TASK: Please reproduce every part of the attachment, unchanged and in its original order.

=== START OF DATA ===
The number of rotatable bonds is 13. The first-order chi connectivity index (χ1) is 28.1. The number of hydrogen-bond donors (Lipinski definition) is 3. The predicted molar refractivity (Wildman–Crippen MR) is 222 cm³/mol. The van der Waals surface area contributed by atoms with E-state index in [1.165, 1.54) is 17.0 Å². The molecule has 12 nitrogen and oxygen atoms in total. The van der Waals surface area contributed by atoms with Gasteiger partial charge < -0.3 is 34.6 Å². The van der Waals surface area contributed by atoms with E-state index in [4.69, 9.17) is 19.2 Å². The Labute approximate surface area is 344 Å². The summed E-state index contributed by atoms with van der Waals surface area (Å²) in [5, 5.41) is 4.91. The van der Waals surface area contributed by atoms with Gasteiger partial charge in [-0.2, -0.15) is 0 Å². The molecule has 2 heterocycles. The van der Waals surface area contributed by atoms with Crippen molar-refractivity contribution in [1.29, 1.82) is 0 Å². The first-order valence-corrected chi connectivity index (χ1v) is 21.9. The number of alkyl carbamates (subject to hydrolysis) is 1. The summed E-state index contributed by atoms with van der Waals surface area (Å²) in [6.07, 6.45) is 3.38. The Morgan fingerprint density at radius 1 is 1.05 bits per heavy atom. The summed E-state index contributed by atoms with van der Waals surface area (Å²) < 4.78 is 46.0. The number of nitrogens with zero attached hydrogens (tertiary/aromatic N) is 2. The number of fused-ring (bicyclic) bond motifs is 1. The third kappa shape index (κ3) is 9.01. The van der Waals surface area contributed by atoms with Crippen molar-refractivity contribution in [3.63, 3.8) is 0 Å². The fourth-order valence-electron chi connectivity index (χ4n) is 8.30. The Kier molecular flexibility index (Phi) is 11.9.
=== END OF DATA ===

The number of rotatable bonds is 13. The first-order chi connectivity index (χ1) is 28.1. The number of hydrogen-bond donors (Lipinski definition) is 3. The predicted molar refractivity (Wildman–Crippen MR) is 222 cm³/mol. The van der Waals surface area contributed by atoms with E-state index in [1.165, 1.54) is 17.0 Å². The molecule has 12 nitrogen and oxygen atoms in total. The van der Waals surface area contributed by atoms with Gasteiger partial charge < -0.3 is 34.6 Å². The van der Waals surface area contributed by atoms with E-state index in [4.69, 9.17) is 19.2 Å². The Labute approximate surface area is 344 Å². The summed E-state index contributed by atoms with van der Waals surface area (Å²) in [5, 5.41) is 4.91. The van der Waals surface area contributed by atoms with Gasteiger partial charge in [-0.2, -0.15) is 0 Å². The molecule has 2 heterocycles. The van der Waals surface area contributed by atoms with Crippen molar-refractivity contribution in [1.29, 1.82) is 0 Å². The first-order valence-corrected chi connectivity index (χ1v) is 21.9. The number of alkyl carbamates (subject to hydrolysis) is 1. The summed E-state index contributed by atoms with van der Waals surface area (Å²) in [6.07, 6.45) is 3.38. The Morgan fingerprint density at radius 1 is 1.05 bits per heavy atom. The summed E-state index contributed by atoms with van der Waals surface area (Å²) < 4.78 is 46.0. The number of nitrogens with zero attached hydrogens (tertiary/aromatic N) is 2. The number of fused-ring (bicyclic) bond motifs is 1. The third kappa shape index (κ3) is 9.01. The van der Waals surface area contributed by atoms with Crippen molar-refractivity contribution in [3.63, 3.8) is 0 Å². The fourth-order valence-electron chi connectivity index (χ4n) is 8.30. The Kier molecular flexibility index (Phi) is 11.9.